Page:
If you really want to do it in style, though, and be G. (as in Gangsta) Martin worthy, then you first need to build your powerful characters and only afterwards kill them off in a fashionly manner.

What I tried to do here is to depict some common ways to create, then kill off characters, as well as some more extravagant ways of killing characters, from two great Ex-CEOs.Read on..

1. Characters in Inbound Marketing

Inbound Marketing is the form of marketing that involves solely attracting people to a marketer’s stories. For every story, there needs to be at least one character.

In some cases, the character is the Company, for which the narrator tells very interesting stories, in order to get the reader’s attention and he does it in such way that the reader (otherwise known as the prospect) starts falling in love with the company depicted in those stories.In some other cases, the story becomes more complex and there are more than one characters present in the story line: the CEO (Steve Jobs, anyone?), the best Graphic designer on the team (like John Romita Jr. from Marvel Comics), or perhaps all the employees of the company presented as one happy familly (think: Zappos).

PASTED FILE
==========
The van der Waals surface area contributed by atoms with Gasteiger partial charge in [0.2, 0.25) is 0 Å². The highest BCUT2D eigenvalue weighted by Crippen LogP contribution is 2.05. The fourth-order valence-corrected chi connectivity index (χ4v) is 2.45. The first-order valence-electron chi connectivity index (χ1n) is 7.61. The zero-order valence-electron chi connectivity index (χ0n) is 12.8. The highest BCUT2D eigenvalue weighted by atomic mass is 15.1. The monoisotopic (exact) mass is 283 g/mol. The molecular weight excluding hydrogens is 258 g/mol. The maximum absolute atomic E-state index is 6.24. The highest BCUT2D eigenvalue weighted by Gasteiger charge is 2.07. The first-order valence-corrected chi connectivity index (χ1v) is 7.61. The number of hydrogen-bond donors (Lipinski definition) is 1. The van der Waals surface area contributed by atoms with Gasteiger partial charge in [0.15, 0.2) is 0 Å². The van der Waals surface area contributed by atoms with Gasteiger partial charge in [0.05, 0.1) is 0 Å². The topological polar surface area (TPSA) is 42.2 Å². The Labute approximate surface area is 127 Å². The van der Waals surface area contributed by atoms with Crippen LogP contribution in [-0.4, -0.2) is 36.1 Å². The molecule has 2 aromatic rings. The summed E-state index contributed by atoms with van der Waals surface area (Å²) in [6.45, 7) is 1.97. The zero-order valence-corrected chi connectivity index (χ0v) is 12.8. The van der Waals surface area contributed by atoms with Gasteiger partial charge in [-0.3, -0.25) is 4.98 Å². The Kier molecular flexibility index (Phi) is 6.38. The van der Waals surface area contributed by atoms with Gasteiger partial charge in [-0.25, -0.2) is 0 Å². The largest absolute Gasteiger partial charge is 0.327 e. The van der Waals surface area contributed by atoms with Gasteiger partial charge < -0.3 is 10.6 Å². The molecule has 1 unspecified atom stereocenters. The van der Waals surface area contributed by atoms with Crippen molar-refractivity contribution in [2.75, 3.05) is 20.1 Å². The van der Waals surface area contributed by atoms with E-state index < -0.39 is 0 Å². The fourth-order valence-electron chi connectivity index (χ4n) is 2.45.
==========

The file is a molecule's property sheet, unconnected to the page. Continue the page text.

2. Traits of character

Every good character has to be designed in a certain way, but the final purpose for each and every character (if done correctly) is to have the audience either love or hate that particular character.Noah Kagan from AppSumo actually had an interesting talk about giving the audience (or the customer) a “Lovegasm”. Here’s what it involved:

1. Figuring out your hells:
The “Hell No!”s and the “Hells Yeah!”. Basically figuring what what you stand for, to what you’ll say no, and to what you’ll certainly say yes!
No: “We don’t do that!”, “We don’t serve that!”, etc.